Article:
For 27 years, Mexican newspaper Norte de Ciudad Juarez employed over 125 journalists and a team of a dozen photographers to cover life in the border city of Juarez.
The lives of the newspaper’s journalists were often threatened, but the assassination of Miroslava Breach was a horror too far. The senior reporter was shot dead as she pulled her car out of her garage with one of her kids inside. A sign was left at the crime scene that read “tattletale.”
After 27 years of service, its founder Oscar Cantu had had enough. “We have 99.95% impunity in Mexico. I realized if we keep doing what we are doing we are not going to get results.” Cantu felt he could no longer guarantee the safety of his journalists, and without that security they could no longer safely conduct critical journalism. So he closed down both the print and digital publications of the regional newspaper. “I closed in protest,” he says.
Over a long career, Miroslava had reported on organized crime, corruption and human rights issues for La Journada, a national newspaper and Norte de Juarez. Cantu worked closely with Breach throughout her career. “I truly believe we lost one of the best journalists that we had in the state of Chihuaua” he tells TIME. “It was a very clear message, she was a strategic target. I have never been so emotionally touched as I had regarding Miroslava. I believe I was the last person that she talked to the night before.”
In 1990, Cantu moved his paper from Chihuaua City to Juarez because he felt the citizens there needed a voice. “To defend ourselves against politicians there is no better tool than public opinion.” At the time of Norte’s closure, its distribution had grown to 35,000, becoming the largest newspaper in Chihuahua, Mexico’s largest state. It employed 300 people including 125 journalists.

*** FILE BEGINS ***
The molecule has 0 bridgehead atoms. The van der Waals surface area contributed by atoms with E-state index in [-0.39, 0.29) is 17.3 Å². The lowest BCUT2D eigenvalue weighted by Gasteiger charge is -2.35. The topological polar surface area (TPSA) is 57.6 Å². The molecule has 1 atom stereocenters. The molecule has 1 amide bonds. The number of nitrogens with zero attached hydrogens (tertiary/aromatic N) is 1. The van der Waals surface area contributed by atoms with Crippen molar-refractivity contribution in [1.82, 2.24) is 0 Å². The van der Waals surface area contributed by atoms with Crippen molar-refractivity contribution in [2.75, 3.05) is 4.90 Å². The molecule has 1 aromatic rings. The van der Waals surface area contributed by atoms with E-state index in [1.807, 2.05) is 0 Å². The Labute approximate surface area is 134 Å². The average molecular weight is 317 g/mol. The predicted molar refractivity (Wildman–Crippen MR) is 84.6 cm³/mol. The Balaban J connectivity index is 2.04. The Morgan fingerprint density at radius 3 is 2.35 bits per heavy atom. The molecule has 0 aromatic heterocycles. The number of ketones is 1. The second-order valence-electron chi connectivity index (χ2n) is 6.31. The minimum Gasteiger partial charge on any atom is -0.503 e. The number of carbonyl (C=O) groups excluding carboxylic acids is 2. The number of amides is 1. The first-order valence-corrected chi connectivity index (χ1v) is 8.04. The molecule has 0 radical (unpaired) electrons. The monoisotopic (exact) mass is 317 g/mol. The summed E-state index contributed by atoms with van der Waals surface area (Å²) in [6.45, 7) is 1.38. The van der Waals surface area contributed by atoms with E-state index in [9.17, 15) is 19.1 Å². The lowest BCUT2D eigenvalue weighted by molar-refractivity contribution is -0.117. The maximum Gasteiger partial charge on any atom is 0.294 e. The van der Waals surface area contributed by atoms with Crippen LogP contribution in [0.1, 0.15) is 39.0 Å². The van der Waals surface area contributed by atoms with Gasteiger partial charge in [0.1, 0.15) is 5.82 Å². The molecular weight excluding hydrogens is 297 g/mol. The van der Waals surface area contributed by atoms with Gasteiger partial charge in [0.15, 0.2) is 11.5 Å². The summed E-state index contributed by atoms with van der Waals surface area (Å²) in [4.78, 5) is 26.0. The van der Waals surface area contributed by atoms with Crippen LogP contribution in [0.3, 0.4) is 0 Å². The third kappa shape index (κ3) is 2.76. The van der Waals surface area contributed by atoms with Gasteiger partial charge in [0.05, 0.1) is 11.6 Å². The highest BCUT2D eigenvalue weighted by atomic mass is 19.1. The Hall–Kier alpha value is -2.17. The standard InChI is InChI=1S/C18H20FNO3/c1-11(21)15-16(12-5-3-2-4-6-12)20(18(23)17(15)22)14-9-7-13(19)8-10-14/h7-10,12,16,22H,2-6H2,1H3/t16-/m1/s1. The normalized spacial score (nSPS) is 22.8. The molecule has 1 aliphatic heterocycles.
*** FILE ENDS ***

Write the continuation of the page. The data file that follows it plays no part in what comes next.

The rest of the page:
Norte had a dozen staff photographers, but was down to only a few when it closed. Juan Carlos Hernández López, a photographer and graphic reporter for the paper was on the team covering Miroslava’s death. During their reporting, they say they were followed by at least four people who were taking pictures of them and asking locals about their reporting.
López also spoke to TIME about less subtle encounters that he claimed happened regularly. Last August, as he covered the divorce proceedings of a business magnate Juan was pushed to the ground by one of the guards. He was then offered 60,000 pesos (approximately $3,200) to delete the photograph he had succeeded in taking, López says. Instead, Norte published the photo the next day.
The worldwide reaction to the paper’s closure surprised even Cantu. “For almost 10 days. From all parts of the world. The secretary of the interior came to visit that they were going to do everything they could to get the criminals. I haven’t seen any results from them.”
Despite closing the publication, Cantu still employs the majority of the newsroom to work on important projects that they had begun before Norte closed. “These are stories that don’t really have a deadline. There are one or two stories that are very interesting and we’re trying to figure out what we can do to get them out.”
Cantu is hoping to find a way to reopen the newspaper as a community project. It is unclear where exactly the funding will come from, but he hopes the local population it has helped to keep informed for all of these years will help to keep Norte — and its tradition of reporting — alive.